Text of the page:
48 Hours in Amsterdam

Ever since I moved to Paris, I’ve developed a severe case of wanderlust. The geographical proximity to so many amazing places combined with insanely cheap budget airlines have turned me into a travel addict, and I’m always thinking of the next place to visit. It’s common for me to peruse Google Flights (or SNCF Voyages if I’m looking into travel within France) while I have my morning coffee, and my friends here are used to my random outbursts (“I can fly to Stockholm for €45!)

I went to Amsterdam for the first time last week, where I spent a jam-packed 48 hours exploring this beautiful city. Since my trip was so short, I made a list of all the places I wanted to see and mapped out a loose itinerary. When I travel, I don’t like to plan everything down to the minute, but I like to create a basic plan so I can group items according to their location and proximity to other places on my list. This saves time and money spent going from one end of the city to the other.

Here was my itinerary:

When I landed at the Schipol airport at 9am, I took a bus to the Rijksmuseum. This museum has an incredible collection of Dutch masterworks, and I especially liked the Frans Post animal sketches. After the museum, I walked to the Concertgebouw, which had a free jazz lunch concert (Travel tip: Always check for concerts during your vacation – I lucked out with this one!). This concert hall is one of the most famous in the world, and it is known for its amazing acoustics. Although the concert was quite short, I am so happy I could visit such an important concert hall in the realm of classical music.

Before I continue, I have to admit something – when I travel, I’m a “grazer.” I much prefer to snack throughout the day instead of eating larger meals so that I can experience a larger variety of food in other countries. That being said, my food choices in Amsterdam were sinfully decadent and terribly unhealthy. So, after the concert, I walked over to the De Pijp neighborhood, where I strolled through the Albert Cuypmarkt and feasted on Dutch treats recommended to me by my friend Karine. After my appetizer of fries (one of my favorite foods wherever I go), I sampled stroopwafel, bitterballen, pofferjes, and apple beignets – all deep-fried and delicious.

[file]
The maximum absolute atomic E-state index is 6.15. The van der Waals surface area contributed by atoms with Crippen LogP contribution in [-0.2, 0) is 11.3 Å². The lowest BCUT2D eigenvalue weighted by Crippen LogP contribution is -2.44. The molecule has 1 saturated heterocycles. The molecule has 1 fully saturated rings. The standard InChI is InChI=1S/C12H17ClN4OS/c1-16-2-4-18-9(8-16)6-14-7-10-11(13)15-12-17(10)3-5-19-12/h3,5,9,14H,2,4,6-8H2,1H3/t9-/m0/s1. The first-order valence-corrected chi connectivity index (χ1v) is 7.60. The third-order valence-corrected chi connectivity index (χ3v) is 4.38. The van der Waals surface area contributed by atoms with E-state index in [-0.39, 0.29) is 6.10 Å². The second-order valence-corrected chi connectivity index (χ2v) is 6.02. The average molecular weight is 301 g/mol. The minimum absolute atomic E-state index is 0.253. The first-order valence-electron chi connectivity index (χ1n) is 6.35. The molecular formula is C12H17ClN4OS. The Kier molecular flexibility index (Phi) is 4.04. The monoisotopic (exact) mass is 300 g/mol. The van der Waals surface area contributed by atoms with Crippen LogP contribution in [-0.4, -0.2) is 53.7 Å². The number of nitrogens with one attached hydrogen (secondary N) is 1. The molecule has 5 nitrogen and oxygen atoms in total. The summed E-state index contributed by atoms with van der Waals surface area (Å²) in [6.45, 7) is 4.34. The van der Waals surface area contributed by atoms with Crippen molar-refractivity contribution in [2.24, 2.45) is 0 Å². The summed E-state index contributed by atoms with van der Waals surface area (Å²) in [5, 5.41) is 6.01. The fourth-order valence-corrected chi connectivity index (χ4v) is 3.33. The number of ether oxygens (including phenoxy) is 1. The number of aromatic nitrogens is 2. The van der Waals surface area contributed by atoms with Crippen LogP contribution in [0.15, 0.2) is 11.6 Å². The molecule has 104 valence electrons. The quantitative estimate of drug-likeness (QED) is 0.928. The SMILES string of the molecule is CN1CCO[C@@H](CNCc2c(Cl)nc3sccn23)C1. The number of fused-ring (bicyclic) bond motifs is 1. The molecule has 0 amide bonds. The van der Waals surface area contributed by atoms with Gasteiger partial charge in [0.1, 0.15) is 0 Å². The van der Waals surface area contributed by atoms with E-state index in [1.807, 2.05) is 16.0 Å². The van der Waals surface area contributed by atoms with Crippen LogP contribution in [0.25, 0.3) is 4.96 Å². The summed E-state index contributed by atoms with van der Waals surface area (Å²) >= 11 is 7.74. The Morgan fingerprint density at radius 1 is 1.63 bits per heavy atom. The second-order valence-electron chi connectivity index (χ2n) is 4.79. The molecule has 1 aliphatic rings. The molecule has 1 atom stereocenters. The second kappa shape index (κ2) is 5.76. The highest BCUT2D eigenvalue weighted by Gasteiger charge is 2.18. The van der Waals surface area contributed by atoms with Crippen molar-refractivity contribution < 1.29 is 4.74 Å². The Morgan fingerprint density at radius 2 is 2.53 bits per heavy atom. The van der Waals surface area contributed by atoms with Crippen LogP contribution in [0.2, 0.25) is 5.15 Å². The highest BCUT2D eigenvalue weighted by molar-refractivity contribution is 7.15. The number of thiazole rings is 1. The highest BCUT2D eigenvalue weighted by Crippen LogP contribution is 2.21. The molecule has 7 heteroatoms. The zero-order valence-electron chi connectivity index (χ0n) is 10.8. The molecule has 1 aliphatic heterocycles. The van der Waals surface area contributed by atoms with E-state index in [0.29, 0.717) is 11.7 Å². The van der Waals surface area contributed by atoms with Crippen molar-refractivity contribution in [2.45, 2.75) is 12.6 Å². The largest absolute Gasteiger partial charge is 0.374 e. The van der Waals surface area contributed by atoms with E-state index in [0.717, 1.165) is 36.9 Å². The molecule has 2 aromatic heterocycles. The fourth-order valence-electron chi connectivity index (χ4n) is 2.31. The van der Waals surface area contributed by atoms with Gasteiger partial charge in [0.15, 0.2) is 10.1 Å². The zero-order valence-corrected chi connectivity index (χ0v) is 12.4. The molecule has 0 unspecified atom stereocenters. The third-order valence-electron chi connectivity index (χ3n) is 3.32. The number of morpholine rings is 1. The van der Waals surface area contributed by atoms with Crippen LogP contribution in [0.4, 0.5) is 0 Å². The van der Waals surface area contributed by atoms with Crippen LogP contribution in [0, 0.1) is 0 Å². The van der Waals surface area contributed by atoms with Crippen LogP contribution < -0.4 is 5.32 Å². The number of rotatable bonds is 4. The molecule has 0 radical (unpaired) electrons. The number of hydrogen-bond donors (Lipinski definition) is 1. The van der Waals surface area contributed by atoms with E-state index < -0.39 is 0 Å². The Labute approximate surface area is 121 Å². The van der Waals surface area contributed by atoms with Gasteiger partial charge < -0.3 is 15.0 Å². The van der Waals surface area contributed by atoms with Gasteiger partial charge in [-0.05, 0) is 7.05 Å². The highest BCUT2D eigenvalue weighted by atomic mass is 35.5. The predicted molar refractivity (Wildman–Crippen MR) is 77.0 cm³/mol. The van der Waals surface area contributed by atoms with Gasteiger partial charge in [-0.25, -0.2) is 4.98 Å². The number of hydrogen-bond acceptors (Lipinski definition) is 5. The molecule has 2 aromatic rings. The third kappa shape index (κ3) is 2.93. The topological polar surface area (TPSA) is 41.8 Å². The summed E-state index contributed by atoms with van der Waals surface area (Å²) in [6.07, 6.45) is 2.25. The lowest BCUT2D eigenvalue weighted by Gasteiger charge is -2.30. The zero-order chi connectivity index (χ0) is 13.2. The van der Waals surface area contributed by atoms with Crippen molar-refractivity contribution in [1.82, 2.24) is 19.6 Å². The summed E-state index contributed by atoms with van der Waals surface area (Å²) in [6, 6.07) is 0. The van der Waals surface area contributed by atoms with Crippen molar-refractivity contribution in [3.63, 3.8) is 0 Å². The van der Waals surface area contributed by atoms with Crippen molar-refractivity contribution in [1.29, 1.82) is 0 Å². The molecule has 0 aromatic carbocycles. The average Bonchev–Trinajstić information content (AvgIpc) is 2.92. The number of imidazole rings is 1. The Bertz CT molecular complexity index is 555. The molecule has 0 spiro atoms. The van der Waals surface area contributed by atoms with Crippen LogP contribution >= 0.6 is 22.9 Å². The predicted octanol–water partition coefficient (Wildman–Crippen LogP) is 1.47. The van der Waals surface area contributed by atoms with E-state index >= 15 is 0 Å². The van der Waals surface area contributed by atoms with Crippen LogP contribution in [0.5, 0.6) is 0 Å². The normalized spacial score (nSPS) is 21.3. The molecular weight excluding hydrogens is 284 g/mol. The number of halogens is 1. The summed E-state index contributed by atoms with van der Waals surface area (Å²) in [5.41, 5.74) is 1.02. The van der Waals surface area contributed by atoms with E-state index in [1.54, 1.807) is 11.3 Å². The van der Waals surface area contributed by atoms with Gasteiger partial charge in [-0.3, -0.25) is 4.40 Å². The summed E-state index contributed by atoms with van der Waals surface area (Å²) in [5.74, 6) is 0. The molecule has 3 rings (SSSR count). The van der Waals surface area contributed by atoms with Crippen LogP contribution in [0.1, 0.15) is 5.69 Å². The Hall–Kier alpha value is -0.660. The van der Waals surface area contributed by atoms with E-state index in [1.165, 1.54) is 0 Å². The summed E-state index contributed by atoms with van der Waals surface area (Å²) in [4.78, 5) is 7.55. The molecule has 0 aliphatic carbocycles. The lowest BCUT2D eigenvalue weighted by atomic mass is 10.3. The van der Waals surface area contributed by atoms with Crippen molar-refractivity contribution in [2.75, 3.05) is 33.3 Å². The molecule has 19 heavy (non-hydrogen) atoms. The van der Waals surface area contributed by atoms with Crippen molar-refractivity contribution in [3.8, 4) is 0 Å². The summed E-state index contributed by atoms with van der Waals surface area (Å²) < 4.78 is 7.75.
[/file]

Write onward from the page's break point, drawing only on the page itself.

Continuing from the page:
I decided to skip a public transportation pass, instead opting to walk around Amsterdam. From De Pijp, I walked to the KattenKabinet, which is a museum dedicated to cats in the arts. The Cat Museum is in a converted apartment, but every inch is packed with quirky artwork, posters, flyers, and advertisements of cats. The best part? There are actual cats that live there! (Travel tip: They offer student discounts which aren’t advertised.)

Next, I walked through the nearby Bloemenmarkt, which was slightly disappointing. Like many tourists, I expected this market to be rows of fragrant and Instagram-worthy flowers, but it was mostly bulbs to plant yourself. I didn’t spend much time here and instead continued on to the 9 Straatjes (9 Streets) to check into my hotel. In this neighborhood, you’re never more than a few blocks away from a canal, and the streets are full of quirky boutiques and cozy cafes and restaurants.

I was planning on visiting the Anne Frank house (which is unfortunately more famous now for “The Fault in Our Stars” than Anne Frank), but I was quickly deterred by the queue, which was at least 100 people long. I kept walking to Dam Square, where I got to see the Royal Palace of Amsterdam. There are many bustling streets nearby for shopping, eating, and exploring, which is exactly what I did before returning to my hotel.

I awoke early the next morning to continue exploring the 9 Straatjes and admire the autumnal reflection of the leaves in the canals. I ate breakfast at Pluk Cafe, where I (somewhat apprehensively) tried their beetroot latte. I loved the flavor, and their menu has many other “detox” and healthy options. Like many other shops in Amsterdam, there was a resident cat, which only adds to the long list of why I love Amsterdam.

My final stop was De Poezenboot, or Cat Boat, which is a floating cat sanctuary. Visitors are free to play with the resident cats and can even adopt homeless cats waiting to find their forever home. Cats are free to explore inside and outside the boat, where there is a walkway for the cats to watch passing boats and people.

Although my trip was short, I definitely plan on returning to Amsterdam. As much as I love Paris, it’s hard to compete with Amsterdam in autumn. If you’re thinking about visiting the Netherlands, I hope my tips and itinerary help!

 

 

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